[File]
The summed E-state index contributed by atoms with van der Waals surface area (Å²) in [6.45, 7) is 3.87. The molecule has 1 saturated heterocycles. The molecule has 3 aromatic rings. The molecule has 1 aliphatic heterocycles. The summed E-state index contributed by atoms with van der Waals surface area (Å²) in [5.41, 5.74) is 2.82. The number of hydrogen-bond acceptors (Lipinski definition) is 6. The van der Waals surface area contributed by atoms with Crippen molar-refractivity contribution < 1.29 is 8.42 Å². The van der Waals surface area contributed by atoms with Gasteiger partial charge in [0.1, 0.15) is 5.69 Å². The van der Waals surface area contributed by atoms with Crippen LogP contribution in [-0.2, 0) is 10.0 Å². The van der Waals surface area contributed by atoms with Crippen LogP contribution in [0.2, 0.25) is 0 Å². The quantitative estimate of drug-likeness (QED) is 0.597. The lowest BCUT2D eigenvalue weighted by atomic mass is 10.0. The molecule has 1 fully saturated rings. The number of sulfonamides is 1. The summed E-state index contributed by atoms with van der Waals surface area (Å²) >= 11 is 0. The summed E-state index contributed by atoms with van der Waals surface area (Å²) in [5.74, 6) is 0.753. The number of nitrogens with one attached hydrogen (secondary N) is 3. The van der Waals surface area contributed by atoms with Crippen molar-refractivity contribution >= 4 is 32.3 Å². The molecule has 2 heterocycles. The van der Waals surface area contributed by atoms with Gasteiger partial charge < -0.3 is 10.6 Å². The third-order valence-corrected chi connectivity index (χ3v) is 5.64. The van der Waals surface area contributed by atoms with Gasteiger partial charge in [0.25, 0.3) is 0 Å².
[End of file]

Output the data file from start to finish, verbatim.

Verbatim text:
The summed E-state index contributed by atoms with van der Waals surface area (Å²) in [6.45, 7) is 3.87. The molecule has 1 saturated heterocycles. The molecule has 3 aromatic rings. The molecule has 1 aliphatic heterocycles. The summed E-state index contributed by atoms with van der Waals surface area (Å²) in [5.41, 5.74) is 2.82. The number of hydrogen-bond acceptors (Lipinski definition) is 6. The van der Waals surface area contributed by atoms with Crippen molar-refractivity contribution < 1.29 is 8.42 Å². The van der Waals surface area contributed by atoms with Gasteiger partial charge in [0.1, 0.15) is 5.69 Å². The van der Waals surface area contributed by atoms with Crippen LogP contribution in [-0.2, 0) is 10.0 Å². The van der Waals surface area contributed by atoms with Crippen LogP contribution in [0.2, 0.25) is 0 Å². The quantitative estimate of drug-likeness (QED) is 0.597. The lowest BCUT2D eigenvalue weighted by atomic mass is 10.0. The molecule has 1 fully saturated rings. The number of sulfonamides is 1. The summed E-state index contributed by atoms with van der Waals surface area (Å²) >= 11 is 0. The summed E-state index contributed by atoms with van der Waals surface area (Å²) in [5.74, 6) is 0.753. The number of nitrogens with one attached hydrogen (secondary N) is 3. The van der Waals surface area contributed by atoms with Crippen molar-refractivity contribution >= 4 is 32.3 Å². The molecule has 2 heterocycles. The van der Waals surface area contributed by atoms with Gasteiger partial charge < -0.3 is 10.6 Å². The third-order valence-corrected chi connectivity index (χ3v) is 5.64. The van der Waals surface area contributed by atoms with Gasteiger partial charge in [0.25, 0.3) is 0 Å².